In 2001 when AWP was founded, women predominated as professionals in Jewish organizations, yet men occupied most of the top positions. After more than ten years of focused work, we can point to real progress, with more women at the helm of major foundations, social justice organizations, social service agencies, spiritual communities, and even in two of the largest federations. Still, men continue to serve as CEO's of 90% of the veteran national Jewish organizations and large-city federations.
AWP has found that gender bias pervades Jewish communal life. Our 2003 study of federations identified some of the key factors that impede women's advancement. These include the misperception that women are not "tough enough" to lead while women who are tough enough are seen as too abrasive. This bias also extends to questioning women's ability to solicit major annual gifts from male volunteer leaders. The weak human resources system, the challenge of work-life balance and the effect of the "old boys club" on executive search all add up to a leaky pipeline for talented women.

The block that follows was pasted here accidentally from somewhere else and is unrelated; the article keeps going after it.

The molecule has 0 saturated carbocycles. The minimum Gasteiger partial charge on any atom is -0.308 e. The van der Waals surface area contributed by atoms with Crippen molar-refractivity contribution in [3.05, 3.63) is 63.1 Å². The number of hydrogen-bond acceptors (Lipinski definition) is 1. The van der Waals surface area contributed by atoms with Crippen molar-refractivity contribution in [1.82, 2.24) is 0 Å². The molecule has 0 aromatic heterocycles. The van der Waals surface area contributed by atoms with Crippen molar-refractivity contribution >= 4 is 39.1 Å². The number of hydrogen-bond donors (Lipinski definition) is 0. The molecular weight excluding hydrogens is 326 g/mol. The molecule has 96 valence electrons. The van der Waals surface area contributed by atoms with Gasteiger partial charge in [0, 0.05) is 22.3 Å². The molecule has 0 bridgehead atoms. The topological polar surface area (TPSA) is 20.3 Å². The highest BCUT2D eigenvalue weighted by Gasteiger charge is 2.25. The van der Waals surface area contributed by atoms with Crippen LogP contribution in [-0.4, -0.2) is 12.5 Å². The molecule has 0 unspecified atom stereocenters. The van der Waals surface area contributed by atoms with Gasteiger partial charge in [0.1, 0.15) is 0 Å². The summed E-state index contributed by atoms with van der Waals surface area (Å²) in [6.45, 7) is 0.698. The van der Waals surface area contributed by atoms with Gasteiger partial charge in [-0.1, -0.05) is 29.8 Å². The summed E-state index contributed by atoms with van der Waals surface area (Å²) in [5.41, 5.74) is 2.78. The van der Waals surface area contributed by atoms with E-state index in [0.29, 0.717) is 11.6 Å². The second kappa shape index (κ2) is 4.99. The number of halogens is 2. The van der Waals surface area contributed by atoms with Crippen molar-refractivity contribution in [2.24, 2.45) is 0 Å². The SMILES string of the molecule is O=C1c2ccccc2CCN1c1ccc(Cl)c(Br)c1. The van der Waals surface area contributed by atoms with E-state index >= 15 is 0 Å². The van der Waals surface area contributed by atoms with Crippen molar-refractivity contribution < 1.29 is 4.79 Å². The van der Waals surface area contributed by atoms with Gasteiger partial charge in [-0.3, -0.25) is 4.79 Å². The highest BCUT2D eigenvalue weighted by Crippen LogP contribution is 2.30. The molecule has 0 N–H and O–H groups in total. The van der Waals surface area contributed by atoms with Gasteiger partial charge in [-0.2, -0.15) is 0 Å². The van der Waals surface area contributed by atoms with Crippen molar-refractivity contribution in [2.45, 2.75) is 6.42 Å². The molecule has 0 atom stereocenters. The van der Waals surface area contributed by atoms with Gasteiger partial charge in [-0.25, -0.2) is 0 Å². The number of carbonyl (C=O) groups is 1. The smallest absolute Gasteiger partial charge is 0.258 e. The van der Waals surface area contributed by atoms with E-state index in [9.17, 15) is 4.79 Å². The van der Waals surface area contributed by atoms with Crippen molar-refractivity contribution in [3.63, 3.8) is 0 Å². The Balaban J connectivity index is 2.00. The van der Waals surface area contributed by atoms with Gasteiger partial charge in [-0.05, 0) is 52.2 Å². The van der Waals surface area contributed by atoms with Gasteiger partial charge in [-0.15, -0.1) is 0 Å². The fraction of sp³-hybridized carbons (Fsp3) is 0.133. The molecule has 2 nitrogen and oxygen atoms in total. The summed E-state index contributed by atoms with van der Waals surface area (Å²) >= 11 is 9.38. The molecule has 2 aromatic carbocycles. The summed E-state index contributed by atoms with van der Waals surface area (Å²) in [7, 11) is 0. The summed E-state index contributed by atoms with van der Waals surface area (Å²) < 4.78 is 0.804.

Through the efforts of AWP and others, the gender bias in Jewish organizations has been acknowledged by key decision makers. This opens up opportunities for women and men - volunteers and professionals - to work together for greater equity. But these efforts require long-term attention and resources to be successful. In other fields - academia, philanthropy and the corporate sector - sustained focus and funding has resulted in measurable change.
In the Jewish community, organizational support for gender equity initiatives has been very modest. Therefore, this next section focuses on strategies that can be used by individuals for their own advancement. Managers and executives who apply these ideas will help aspiring women fulfill their potential and will improve their workplaces for everyone.
A large Jewish organization asked me for a donation. I wondered why there were no women officers. The fundraiser said that their constitution, enacted more than 100 years ago, stated that women could not serve as officers. I responded, “The U.S. Constitution once denied women the vote, but Baruch Hashem, we now have amendments. Why not amend this constitution?” He answered that women could not serve for “halachic reasons.” I reminded the fundraiser that there is a major difference of halachic opinion as to whether women can serve as officers, and I added that any organization that denies the wisdom of 51% of the population cannot be as effective as it should be. I asked him to solicit me again when women were permitted to serve as officers.
Jewish women and girls need to be offered maximal opportunities in all spheres – their families, workplaces, schools, synagogues and communities. I want my tzedakah to reflect and buttress those values. So I support those organizations and programs that maximize the potential of Jewish girls and women.